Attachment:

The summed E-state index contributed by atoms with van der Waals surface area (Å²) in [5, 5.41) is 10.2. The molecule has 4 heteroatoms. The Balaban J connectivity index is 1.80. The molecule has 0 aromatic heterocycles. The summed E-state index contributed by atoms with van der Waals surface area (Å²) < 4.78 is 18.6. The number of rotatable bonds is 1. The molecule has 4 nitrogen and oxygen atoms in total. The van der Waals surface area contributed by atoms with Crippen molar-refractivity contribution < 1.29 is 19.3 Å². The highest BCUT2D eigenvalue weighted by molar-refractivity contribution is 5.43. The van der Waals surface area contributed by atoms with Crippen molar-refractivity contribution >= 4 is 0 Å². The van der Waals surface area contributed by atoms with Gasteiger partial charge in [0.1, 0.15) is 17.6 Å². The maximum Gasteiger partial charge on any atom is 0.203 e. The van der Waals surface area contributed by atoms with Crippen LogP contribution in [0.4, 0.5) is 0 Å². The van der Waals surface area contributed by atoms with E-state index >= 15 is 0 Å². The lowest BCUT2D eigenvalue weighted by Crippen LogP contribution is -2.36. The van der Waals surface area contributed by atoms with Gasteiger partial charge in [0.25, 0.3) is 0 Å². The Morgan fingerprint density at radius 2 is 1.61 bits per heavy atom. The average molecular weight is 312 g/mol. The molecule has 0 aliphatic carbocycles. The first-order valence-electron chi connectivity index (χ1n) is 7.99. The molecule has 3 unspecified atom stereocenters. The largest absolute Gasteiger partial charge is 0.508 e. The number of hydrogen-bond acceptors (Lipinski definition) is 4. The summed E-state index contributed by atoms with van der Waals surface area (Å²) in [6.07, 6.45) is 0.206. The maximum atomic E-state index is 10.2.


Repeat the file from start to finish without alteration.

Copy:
The summed E-state index contributed by atoms with van der Waals surface area (Å²) in [5, 5.41) is 10.2. The molecule has 4 heteroatoms. The Balaban J connectivity index is 1.80. The molecule has 0 aromatic heterocycles. The summed E-state index contributed by atoms with van der Waals surface area (Å²) < 4.78 is 18.6. The number of rotatable bonds is 1. The molecule has 4 nitrogen and oxygen atoms in total. The van der Waals surface area contributed by atoms with Crippen molar-refractivity contribution < 1.29 is 19.3 Å². The highest BCUT2D eigenvalue weighted by molar-refractivity contribution is 5.43. The van der Waals surface area contributed by atoms with Crippen molar-refractivity contribution >= 4 is 0 Å². The van der Waals surface area contributed by atoms with Gasteiger partial charge in [0.1, 0.15) is 17.6 Å². The maximum Gasteiger partial charge on any atom is 0.203 e. The van der Waals surface area contributed by atoms with Crippen LogP contribution in [0.4, 0.5) is 0 Å². The van der Waals surface area contributed by atoms with E-state index >= 15 is 0 Å². The lowest BCUT2D eigenvalue weighted by Crippen LogP contribution is -2.36. The van der Waals surface area contributed by atoms with Gasteiger partial charge in [0.25, 0.3) is 0 Å². The Morgan fingerprint density at radius 2 is 1.61 bits per heavy atom. The average molecular weight is 312 g/mol. The molecule has 0 aliphatic carbocycles. The first-order valence-electron chi connectivity index (χ1n) is 7.99. The molecule has 3 unspecified atom stereocenters. The largest absolute Gasteiger partial charge is 0.508 e. The number of hydrogen-bond acceptors (Lipinski definition) is 4. The summed E-state index contributed by atoms with van der Waals surface area (Å²) in [6.07, 6.45) is 0.206. The maximum atomic E-state index is 10.2.